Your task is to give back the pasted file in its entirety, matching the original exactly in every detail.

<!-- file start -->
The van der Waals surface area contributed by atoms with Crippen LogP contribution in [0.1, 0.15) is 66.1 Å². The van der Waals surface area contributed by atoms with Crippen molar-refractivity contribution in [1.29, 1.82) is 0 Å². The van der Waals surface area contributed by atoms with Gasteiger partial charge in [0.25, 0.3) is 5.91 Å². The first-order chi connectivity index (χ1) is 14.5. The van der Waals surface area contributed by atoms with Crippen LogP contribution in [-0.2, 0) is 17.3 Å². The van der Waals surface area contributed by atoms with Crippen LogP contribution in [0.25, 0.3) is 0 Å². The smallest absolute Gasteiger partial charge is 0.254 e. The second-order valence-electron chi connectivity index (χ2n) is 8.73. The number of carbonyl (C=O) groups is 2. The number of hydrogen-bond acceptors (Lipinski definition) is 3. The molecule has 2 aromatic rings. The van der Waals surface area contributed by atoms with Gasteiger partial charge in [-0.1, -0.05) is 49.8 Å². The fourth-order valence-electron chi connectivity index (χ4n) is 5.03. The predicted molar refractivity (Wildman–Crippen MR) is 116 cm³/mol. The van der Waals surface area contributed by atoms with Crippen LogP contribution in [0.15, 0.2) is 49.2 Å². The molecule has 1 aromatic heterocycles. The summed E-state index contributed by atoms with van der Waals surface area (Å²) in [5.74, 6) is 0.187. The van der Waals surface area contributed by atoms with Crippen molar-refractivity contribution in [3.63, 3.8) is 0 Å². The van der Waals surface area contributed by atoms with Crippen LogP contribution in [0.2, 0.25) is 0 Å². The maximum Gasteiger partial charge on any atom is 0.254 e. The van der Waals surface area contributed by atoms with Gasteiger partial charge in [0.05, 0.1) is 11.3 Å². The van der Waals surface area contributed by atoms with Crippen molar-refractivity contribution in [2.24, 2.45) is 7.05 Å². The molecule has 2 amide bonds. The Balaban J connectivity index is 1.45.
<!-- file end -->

The van der Waals surface area contributed by atoms with Crippen LogP contribution in [0.1, 0.15) is 66.1 Å². The van der Waals surface area contributed by atoms with Crippen molar-refractivity contribution in [1.29, 1.82) is 0 Å². The van der Waals surface area contributed by atoms with Gasteiger partial charge in [0.25, 0.3) is 5.91 Å². The first-order chi connectivity index (χ1) is 14.5. The van der Waals surface area contributed by atoms with Crippen LogP contribution in [-0.2, 0) is 17.3 Å². The van der Waals surface area contributed by atoms with Crippen LogP contribution in [0.25, 0.3) is 0 Å². The smallest absolute Gasteiger partial charge is 0.254 e. The second-order valence-electron chi connectivity index (χ2n) is 8.73. The number of carbonyl (C=O) groups is 2. The number of hydrogen-bond acceptors (Lipinski definition) is 3. The molecule has 2 aromatic rings. The van der Waals surface area contributed by atoms with Gasteiger partial charge in [-0.1, -0.05) is 49.8 Å². The fourth-order valence-electron chi connectivity index (χ4n) is 5.03. The predicted molar refractivity (Wildman–Crippen MR) is 116 cm³/mol. The van der Waals surface area contributed by atoms with Crippen LogP contribution in [0.15, 0.2) is 49.2 Å². The molecule has 1 aromatic heterocycles. The summed E-state index contributed by atoms with van der Waals surface area (Å²) in [5.74, 6) is 0.187. The van der Waals surface area contributed by atoms with Crippen molar-refractivity contribution in [3.63, 3.8) is 0 Å². The van der Waals surface area contributed by atoms with Crippen LogP contribution in [0.2, 0.25) is 0 Å². The maximum Gasteiger partial charge on any atom is 0.254 e. The van der Waals surface area contributed by atoms with Gasteiger partial charge in [0.05, 0.1) is 11.3 Å². The van der Waals surface area contributed by atoms with Crippen molar-refractivity contribution in [2.24, 2.45) is 7.05 Å². The molecule has 2 amide bonds. The Balaban J connectivity index is 1.45.